A 2011 Cleburne High School graduate is among 24 Texas students published in a new book, along with 2010 Texas Poet Laureate Karla K. Morton.
Celeste Lozano, 20, said she has been writing poetry since about fifth or sixth grade.
“I really just enjoyed listening to it, reading it,” she said. “You could put a lot of emotion into a poem without writing a lot ... You don’t have to write a novel to get what you want across or for what you want people to feel.”
Morton said she grew up in Mansfield and, after being named poet laureate, wanted to give back to the state by visiting dozens of small towns while sharing her love for poetry.
“You know, I learned about the title of Texas Poet Laureate when I was in middle school,” Morton said. “I was always one of those strange kids, you know, that had a pencil and paper and I was writing poetry forever.
“I went home and told my mom, I want to be Texas Poet Laureate. She said, ‘That’s nice dear. What is that?’”
There has been a Texas Poet Laureate each year since 1932, Morton said. The unpaid position does not require the honoree to do anything specific, but Morton said she wanted to help inspire other kids like her. That’s when she came up with her 18-month Little Town, Texas, tour, during which she traveled around the state logging more than 80,000 miles on her car.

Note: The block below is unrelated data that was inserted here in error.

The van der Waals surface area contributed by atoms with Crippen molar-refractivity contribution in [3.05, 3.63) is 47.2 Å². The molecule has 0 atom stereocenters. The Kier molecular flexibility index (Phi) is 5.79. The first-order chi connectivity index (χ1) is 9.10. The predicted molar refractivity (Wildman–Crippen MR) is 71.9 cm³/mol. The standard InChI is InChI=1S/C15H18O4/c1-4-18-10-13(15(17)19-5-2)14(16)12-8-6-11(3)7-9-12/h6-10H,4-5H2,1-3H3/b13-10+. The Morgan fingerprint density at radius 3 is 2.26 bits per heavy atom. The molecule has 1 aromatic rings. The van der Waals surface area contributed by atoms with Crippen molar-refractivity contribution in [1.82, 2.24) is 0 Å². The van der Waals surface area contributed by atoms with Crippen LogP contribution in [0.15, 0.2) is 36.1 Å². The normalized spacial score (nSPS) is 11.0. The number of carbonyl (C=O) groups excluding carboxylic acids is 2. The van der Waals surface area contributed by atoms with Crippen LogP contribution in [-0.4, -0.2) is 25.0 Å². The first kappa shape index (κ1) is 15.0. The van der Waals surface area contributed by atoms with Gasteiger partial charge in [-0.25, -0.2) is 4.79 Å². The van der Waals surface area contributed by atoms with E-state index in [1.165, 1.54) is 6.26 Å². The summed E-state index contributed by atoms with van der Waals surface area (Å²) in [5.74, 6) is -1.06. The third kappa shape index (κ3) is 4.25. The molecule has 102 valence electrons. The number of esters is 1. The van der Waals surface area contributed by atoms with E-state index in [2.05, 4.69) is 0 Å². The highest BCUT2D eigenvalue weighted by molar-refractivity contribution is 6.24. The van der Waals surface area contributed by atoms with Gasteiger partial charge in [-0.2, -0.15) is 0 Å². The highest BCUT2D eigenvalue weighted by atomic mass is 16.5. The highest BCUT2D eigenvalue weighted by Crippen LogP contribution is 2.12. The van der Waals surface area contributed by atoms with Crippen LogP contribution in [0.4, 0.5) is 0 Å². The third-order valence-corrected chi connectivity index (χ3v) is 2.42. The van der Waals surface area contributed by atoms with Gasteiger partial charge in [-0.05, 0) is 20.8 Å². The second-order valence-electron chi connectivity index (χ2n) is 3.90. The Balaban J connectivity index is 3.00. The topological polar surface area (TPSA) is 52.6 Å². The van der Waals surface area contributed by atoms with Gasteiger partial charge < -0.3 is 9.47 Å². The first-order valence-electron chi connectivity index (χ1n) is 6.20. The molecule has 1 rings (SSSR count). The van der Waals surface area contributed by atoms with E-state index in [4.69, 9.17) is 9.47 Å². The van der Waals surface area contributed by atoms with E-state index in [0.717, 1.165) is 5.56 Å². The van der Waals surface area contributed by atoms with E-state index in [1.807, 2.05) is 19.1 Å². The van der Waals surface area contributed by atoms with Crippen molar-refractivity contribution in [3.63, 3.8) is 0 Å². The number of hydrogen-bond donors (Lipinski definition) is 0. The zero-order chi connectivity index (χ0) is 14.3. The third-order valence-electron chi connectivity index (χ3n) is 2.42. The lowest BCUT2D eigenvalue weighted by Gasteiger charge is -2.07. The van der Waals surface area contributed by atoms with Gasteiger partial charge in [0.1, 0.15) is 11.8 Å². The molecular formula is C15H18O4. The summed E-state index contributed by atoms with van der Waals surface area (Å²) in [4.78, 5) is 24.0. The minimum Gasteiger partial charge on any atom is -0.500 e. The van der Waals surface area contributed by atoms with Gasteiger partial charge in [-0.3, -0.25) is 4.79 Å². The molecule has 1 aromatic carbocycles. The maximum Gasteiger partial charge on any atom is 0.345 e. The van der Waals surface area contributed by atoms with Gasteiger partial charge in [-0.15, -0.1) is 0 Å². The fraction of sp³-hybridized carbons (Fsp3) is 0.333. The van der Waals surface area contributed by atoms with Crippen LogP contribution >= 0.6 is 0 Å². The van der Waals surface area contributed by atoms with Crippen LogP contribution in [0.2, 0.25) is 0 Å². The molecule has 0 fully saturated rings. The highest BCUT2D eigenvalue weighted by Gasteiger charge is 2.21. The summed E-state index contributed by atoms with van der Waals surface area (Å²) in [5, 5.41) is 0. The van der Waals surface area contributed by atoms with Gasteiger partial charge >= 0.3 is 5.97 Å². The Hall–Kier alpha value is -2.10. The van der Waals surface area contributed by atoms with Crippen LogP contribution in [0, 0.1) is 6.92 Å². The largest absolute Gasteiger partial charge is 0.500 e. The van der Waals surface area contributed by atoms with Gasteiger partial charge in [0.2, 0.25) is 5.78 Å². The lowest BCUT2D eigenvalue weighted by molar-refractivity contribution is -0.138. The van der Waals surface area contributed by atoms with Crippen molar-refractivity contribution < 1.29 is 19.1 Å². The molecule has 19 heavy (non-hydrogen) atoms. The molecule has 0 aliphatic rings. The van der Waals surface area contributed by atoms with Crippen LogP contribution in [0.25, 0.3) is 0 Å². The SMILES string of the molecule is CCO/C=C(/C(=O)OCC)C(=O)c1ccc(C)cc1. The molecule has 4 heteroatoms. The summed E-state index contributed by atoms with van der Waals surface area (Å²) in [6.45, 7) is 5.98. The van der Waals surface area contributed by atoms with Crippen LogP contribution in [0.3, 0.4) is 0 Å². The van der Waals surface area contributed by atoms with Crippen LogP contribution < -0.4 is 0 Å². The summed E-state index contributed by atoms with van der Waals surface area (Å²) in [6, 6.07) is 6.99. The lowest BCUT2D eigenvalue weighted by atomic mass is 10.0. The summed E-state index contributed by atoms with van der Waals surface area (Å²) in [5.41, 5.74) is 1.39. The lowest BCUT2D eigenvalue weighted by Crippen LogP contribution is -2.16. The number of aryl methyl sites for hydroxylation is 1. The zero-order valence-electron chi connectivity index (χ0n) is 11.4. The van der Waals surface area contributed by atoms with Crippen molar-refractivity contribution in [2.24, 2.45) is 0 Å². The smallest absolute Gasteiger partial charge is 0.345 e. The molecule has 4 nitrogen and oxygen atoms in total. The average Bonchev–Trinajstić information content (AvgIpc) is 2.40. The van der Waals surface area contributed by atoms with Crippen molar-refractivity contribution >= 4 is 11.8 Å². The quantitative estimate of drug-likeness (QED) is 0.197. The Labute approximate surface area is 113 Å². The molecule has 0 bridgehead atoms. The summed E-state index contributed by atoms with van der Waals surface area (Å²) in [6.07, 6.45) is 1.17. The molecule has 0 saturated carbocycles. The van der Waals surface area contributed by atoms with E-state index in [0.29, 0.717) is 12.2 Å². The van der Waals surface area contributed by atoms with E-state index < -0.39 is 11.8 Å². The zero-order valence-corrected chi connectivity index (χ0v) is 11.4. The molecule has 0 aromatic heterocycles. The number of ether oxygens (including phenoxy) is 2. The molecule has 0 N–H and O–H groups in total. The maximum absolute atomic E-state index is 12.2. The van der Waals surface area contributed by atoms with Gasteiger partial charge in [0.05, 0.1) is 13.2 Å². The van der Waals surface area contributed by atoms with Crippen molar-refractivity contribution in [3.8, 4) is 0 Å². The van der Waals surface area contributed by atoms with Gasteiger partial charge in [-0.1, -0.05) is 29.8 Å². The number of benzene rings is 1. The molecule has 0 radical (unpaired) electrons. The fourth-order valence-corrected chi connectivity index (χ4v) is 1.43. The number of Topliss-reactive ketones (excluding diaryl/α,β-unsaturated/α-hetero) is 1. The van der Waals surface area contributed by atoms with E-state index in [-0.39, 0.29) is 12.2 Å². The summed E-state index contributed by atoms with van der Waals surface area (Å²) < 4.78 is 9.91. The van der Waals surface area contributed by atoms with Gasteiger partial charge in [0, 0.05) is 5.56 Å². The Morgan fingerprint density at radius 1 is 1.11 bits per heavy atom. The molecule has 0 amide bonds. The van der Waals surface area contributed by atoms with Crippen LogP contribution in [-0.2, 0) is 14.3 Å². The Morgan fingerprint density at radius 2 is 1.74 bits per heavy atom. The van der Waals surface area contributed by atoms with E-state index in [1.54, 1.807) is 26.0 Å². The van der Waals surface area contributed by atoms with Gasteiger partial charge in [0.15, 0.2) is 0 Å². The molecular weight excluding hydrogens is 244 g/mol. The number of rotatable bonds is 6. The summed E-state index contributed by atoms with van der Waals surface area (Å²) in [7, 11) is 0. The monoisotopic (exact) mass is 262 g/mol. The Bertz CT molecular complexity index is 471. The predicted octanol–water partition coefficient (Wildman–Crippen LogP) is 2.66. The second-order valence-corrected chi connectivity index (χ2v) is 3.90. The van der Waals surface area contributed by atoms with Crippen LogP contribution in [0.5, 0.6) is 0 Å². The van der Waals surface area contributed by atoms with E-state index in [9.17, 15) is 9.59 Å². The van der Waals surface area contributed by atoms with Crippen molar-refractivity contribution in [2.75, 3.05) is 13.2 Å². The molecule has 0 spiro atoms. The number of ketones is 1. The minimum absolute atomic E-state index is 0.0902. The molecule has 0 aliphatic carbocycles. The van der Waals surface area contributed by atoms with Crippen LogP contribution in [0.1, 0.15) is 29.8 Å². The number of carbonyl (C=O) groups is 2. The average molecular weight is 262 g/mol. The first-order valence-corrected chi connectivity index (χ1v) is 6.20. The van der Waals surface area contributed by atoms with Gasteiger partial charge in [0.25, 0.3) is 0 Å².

“I remember being that kid and being so inspired of the idea” of having my name in print, she said. “I decided on this Little Town, Texas tour. Nothing inspires you more than seeing your name and your work in print. I wanted to give that chance to as many kids throughout the state of Texas as possible. My main focus was to get poetry from as many places as I could.”
Lozano, who attends Texas A&M University studying agricultural communications and journalism, said she had never expected to be a published writer at such a young age — she wrote the poem her junior year of high school — but had always wanted to see her name in print.
The poem she wrote, “Wonderful Texas,” is about the state’s weather, its geographical features and her love for its uniqueness.
The book, titled “Hometown, Texas: Young Poets and Artists Celebrate Their Roots,” is available for purchase at TCU Press, Amazon and Barnes & Noble.
By Celeste Lozano
Sprawling land, miles wide
Tree trunks grow towards the sky
Armadillos and horned frogs
Dried up fields to marshy bogs.
Frost on the windows
Bright, blooming primrose
Rusting rigs in the west,
Seen by travelers out on a quest.
Strong storms in the east-
Causing bent trees at the very least.
Green all around,
Enthralling those inbound.
Humid and smoggy,
The waves blue and frothy,
Port cities of many types
In the state with one star and two stripes
Miles of suburbs with two main cities,
One of which is a Fort from history.
It is this part that I call home,
And where I wish to rest my world weary bones.
Temperamental and unstable,
This state has no label.
To this day, I’m left breathless,
By this wonderful state of Texas.